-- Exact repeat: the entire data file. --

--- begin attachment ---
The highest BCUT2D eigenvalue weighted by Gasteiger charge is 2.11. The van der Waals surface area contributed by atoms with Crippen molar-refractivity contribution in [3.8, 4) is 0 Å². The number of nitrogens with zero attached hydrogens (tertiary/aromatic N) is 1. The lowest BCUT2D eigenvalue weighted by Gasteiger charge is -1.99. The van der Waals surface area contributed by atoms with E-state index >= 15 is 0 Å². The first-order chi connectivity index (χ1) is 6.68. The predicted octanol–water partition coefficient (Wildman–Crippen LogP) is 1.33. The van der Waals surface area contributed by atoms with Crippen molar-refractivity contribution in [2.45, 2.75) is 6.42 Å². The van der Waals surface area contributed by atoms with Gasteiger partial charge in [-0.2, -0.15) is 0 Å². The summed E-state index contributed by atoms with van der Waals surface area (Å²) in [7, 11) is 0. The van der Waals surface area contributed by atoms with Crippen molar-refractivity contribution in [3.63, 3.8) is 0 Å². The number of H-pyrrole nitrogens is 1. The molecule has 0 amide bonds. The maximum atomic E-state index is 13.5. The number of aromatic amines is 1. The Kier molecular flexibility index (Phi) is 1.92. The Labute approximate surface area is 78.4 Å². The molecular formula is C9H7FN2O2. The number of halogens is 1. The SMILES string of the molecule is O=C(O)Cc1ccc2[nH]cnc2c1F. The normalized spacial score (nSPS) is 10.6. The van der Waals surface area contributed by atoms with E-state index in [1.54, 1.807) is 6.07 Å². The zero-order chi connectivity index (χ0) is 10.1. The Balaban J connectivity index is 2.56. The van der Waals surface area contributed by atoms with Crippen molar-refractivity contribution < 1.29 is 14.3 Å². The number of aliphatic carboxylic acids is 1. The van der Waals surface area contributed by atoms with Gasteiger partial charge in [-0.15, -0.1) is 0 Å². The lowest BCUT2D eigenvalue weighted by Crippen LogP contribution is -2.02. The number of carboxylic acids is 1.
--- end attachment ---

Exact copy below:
The highest BCUT2D eigenvalue weighted by Gasteiger charge is 2.11. The van der Waals surface area contributed by atoms with Crippen molar-refractivity contribution in [3.8, 4) is 0 Å². The number of nitrogens with zero attached hydrogens (tertiary/aromatic N) is 1. The lowest BCUT2D eigenvalue weighted by Gasteiger charge is -1.99. The van der Waals surface area contributed by atoms with E-state index >= 15 is 0 Å². The first-order chi connectivity index (χ1) is 6.68. The predicted octanol–water partition coefficient (Wildman–Crippen LogP) is 1.33. The van der Waals surface area contributed by atoms with Crippen molar-refractivity contribution in [2.45, 2.75) is 6.42 Å². The van der Waals surface area contributed by atoms with Gasteiger partial charge in [-0.2, -0.15) is 0 Å². The summed E-state index contributed by atoms with van der Waals surface area (Å²) in [7, 11) is 0. The van der Waals surface area contributed by atoms with Crippen molar-refractivity contribution in [3.63, 3.8) is 0 Å². The number of H-pyrrole nitrogens is 1. The molecule has 0 amide bonds. The maximum atomic E-state index is 13.5. The number of aromatic amines is 1. The Kier molecular flexibility index (Phi) is 1.92. The Labute approximate surface area is 78.4 Å². The molecular formula is C9H7FN2O2. The number of halogens is 1. The SMILES string of the molecule is O=C(O)Cc1ccc2[nH]cnc2c1F. The normalized spacial score (nSPS) is 10.6. The van der Waals surface area contributed by atoms with E-state index in [1.54, 1.807) is 6.07 Å². The zero-order chi connectivity index (χ0) is 10.1. The Balaban J connectivity index is 2.56. The van der Waals surface area contributed by atoms with Crippen molar-refractivity contribution < 1.29 is 14.3 Å². The number of aliphatic carboxylic acids is 1. The van der Waals surface area contributed by atoms with Gasteiger partial charge in [-0.15, -0.1) is 0 Å². The lowest BCUT2D eigenvalue weighted by Crippen LogP contribution is -2.02. The number of carboxylic acids is 1.